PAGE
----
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prostuff1

For the Mac users out there

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As a lot of Mac users know when we copy files to a SMB share there are usually some tag alongs that are not visible to us but are to the Windows people.  The files usually begin with . or ._ and pretty much serve no purpose at all; most of the stuff is related to resource forks that are no longer in use except by some font files and other misc things.  Anyway, I got tired of these being on my server so I went and made a little script that will remove all the .DS_Store files and all the files beginning with ._.

 

This works just fine for me and I have it so that this is run when the server is restarted, but it would probably be best used if made into a cron task that could be run every hour, day, whatever.

 

Just copy and past the code into a file and you are all set to go.

 

#!/bin/bash
# Version .1 - remove .DS_Store files and ._* files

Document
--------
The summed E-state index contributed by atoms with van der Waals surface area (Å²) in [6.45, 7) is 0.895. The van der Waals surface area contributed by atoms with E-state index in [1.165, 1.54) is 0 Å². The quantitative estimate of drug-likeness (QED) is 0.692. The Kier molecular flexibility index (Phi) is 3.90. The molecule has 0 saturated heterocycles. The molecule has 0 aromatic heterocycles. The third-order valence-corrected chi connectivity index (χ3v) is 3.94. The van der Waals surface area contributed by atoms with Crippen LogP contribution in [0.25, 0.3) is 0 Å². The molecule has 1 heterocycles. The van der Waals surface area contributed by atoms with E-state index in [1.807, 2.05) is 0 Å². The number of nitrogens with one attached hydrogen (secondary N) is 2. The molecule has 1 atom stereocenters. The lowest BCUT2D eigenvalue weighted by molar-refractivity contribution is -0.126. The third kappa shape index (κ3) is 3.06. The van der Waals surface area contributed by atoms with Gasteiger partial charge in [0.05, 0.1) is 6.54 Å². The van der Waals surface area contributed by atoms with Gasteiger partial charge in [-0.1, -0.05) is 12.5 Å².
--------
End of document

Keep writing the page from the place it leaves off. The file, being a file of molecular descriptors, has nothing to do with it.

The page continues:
# ========================================================================== #
# Program Body                                                               #
# ========================================================================== #
echo "Removing .DS_Store files"
find /mnt/ -name .DS_Store -delete
echo "======================="
echo "Removing ._ files"
find /mnt/ -name ._* -exec rm '{}' \; -print

 

NOTE: For the Mac users that want to not end up with .DS_Store files being created on network shares see this apple article on how to prevent it.  This will not stop .DS_Store files in folders currently from being moved with the rest of the data to the drive but it will stop OS X from creating them in the first place on a network share.